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MI: Comcast wrong to fiddle with public access

By saveaccess
Created 12/03/2007 - 11:31pm

from: Times Herald [1]

Comcast wrong to fiddle with public access

State law harms communities' ability to watch local government

Just when television broadcasts of the new Port Huron City Council's sessions promised to be interesting, Comcast soon will make them more difficult - and eventually more costly - to see.


The bad news came up during Monday's City Council meeting. After Jan. 15, public access Channels 6 and 12 will vanish to the cable company's digital tier.
Channel 6, which aired Port Huron Area School District programs and activities - and most important, district school board meetings - will become digital Channel 902. Channel 12, which aired meetings of the Port Huron City Council and St. Clair County Board of Commissioners, will change to digital Channel 900.

The changes are unwelcome. They come at a time when public access has taken on a greater importance to communities here and throughout the nation. The ability to monitor meetings of local government on television gives the public a valuable tool. Residents don't have to attend those sessions in public to see the policy decisions of their elected officials.

Thanks to the Michigan Legislature, that vital commitment to public access is changing - and not for the better.

When the "Uniform Video Services Local Franchise Act" became state law in December 2006, it was supposed to ring in a new era. Increased competition was supposed to translate into lower prices for cable customers.

In the bargain, local governments lost the power to negotiate agreements with cable providers. One of the most critical provisions of local control was lost.

Comcast spokeswoman Louise Beller wants local communities, such as ours, to look on the bright side. Once those channels are banished statewide to the higher tier, Comcast can provide "a higher-quality format" and channel programming lineups would become more consistent.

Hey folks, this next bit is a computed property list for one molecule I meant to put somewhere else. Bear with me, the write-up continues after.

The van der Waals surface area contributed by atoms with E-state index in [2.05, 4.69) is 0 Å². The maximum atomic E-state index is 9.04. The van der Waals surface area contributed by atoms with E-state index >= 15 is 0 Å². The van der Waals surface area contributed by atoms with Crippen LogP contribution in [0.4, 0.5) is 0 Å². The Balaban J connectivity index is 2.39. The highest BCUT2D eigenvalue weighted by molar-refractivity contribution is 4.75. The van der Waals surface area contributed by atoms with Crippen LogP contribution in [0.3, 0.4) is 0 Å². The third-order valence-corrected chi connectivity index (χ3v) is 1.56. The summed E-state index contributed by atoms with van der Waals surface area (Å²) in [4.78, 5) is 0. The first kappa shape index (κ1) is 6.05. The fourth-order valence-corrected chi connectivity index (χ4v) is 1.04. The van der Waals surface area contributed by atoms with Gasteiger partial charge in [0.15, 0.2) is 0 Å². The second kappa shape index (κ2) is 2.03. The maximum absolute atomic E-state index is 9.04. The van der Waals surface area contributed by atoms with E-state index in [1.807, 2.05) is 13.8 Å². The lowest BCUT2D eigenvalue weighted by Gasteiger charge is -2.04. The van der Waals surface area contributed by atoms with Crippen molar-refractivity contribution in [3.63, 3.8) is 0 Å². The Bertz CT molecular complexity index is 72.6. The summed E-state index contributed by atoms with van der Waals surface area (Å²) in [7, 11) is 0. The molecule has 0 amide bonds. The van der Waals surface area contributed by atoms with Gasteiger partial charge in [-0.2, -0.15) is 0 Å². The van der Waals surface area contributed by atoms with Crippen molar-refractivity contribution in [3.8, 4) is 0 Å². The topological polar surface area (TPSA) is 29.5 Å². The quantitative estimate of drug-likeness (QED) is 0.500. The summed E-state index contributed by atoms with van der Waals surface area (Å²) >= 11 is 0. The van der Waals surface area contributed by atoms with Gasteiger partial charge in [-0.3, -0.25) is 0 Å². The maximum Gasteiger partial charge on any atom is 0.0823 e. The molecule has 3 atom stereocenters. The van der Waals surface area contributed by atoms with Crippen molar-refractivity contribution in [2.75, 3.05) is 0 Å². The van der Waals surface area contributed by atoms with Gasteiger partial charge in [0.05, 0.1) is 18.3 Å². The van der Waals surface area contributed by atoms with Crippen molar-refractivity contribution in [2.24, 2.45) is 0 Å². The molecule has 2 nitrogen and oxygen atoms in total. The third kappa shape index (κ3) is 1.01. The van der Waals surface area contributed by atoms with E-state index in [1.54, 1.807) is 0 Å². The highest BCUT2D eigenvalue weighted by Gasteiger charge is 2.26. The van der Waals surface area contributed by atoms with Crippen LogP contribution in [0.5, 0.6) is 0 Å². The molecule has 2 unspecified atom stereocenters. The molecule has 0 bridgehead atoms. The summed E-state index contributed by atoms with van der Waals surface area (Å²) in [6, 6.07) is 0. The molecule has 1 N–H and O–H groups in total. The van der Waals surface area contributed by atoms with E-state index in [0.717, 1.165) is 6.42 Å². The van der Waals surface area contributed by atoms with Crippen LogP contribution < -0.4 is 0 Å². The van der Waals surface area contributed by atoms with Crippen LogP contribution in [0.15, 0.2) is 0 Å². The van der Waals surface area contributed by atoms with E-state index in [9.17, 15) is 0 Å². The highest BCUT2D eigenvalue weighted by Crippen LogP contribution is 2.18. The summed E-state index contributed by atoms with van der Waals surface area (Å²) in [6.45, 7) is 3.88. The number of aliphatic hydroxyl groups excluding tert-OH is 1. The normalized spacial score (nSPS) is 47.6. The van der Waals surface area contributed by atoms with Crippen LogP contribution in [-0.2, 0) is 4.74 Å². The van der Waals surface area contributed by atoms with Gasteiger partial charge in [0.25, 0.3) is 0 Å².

Beller also said Comcast plans to provide digital converter boxes to basic-cable subscribers at no charge for the first year. After that, however, they'll have to pay from $2 to $4 a month to keep the devices.

Even with this limited gesture, there's still a problem. Subscribers to Comcast's "Limited Basic," "Senior Preferred Basic" or "Preferred Basic" services are out of luck. The digital converter box won't work for them. To make it function, they will have to purchase the next higher service tier, called "Digital Starter" or "Basic Digital" - for more money.

Beller doesn't know how many people watch public access channels locally or how many people in St. Clair County receive Channel 6 and Channel 12. Channel 6 has about 10,000 subscribers and Channel 12 has more than 60,000, according to local officials' estimates.

It's obvious, though, that cable public access programming here and throughout the state is taking a hit. The public's right to know is about to be undermined - and it has the state legislature to thank.

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